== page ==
Pubdate: Wed, 14 Sep 2005
Source: Maple Ridge News (CN BC)
Copyright: 2005 Maple Ridge News
Author: Dan Banov
Bookmark: (Cannabis - Canada)
Bookmark: (Decrim/Legalization)


Editor, the News:

It seems every second week the News is reporting on the busting of
some grow-op or drug operation.

Houses are destroyed, people arrested, the odd murder, illegal money,
use of police and court time all come into play.

Why do we have all these problems?

Because the government is attempting to control the moral behaviour of
the public.

In the 1930s, they tried to control use of alcohol. So how did making
it illegal protect the public? It created drug wars (remember the old
Elliott Ness movies), filled prisons and wasted tax dollars - all in
the name of public morality.

Prohibition did not work then and does not work now.

Prohibition laws telling people what they can consume or use are
contrary to the freedom we have fought many wars for. Citizens should
be able to choose their own TV shows, diets, religion, type of
partner, drug or anything they wish, as long as it does not infringe
on the rights of others.

Laws should protect people from others infringing on their rights --
not forcing moral behaviours --for instance, laws to stop drinking
driving or theft.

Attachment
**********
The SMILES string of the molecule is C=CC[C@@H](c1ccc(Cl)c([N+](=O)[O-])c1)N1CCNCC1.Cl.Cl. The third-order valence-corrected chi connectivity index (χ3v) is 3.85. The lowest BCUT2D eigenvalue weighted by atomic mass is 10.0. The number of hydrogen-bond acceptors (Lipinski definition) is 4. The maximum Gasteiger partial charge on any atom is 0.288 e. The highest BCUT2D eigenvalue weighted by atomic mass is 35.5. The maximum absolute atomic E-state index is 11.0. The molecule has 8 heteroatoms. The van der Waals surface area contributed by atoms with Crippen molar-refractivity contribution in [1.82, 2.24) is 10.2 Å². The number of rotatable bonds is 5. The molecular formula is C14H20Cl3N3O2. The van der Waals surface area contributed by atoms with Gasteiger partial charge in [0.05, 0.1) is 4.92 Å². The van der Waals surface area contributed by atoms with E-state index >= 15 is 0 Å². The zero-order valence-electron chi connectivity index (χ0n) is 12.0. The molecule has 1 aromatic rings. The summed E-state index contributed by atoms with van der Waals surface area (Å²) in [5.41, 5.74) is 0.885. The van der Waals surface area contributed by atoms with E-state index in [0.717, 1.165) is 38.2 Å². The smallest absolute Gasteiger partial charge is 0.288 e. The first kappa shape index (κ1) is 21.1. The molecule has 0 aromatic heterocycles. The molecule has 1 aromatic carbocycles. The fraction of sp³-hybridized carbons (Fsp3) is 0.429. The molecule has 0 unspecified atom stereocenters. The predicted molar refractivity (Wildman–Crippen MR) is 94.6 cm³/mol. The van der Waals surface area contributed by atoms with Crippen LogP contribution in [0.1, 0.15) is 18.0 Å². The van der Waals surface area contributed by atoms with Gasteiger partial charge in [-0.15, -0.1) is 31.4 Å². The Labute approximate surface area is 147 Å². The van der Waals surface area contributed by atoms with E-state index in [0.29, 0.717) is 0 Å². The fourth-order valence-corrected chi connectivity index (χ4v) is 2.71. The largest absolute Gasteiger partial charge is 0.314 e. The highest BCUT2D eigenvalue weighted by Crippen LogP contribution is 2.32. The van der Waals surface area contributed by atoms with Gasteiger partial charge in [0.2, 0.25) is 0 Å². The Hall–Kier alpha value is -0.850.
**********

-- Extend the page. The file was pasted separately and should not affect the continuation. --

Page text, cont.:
Government should help educate people to make the right choices. It
should tax drugs (like cigarettes and alcohol) to help pay for
encouraging right or informed choices.

When you make a drug illegal, it is very difficult to control its use.
Cigarettes are legal and controlled.

I would say that a child has more difficulty getting cigarettes than
most illegal drugs, so what does the illegal label do? It certainly
does not control use.

My personal moral values? I would consider a couple of Christians
driving their children to church and smoking cigarettes to be a much
worse crime than two adults choosing to go to a party to smoke a joint.

While I have never smoked marijuana or cigarettes, I do not think my
values should be forced on others.

Dan Banov

Marijuana Party of Canada candidate Pitt Meadows-Maple

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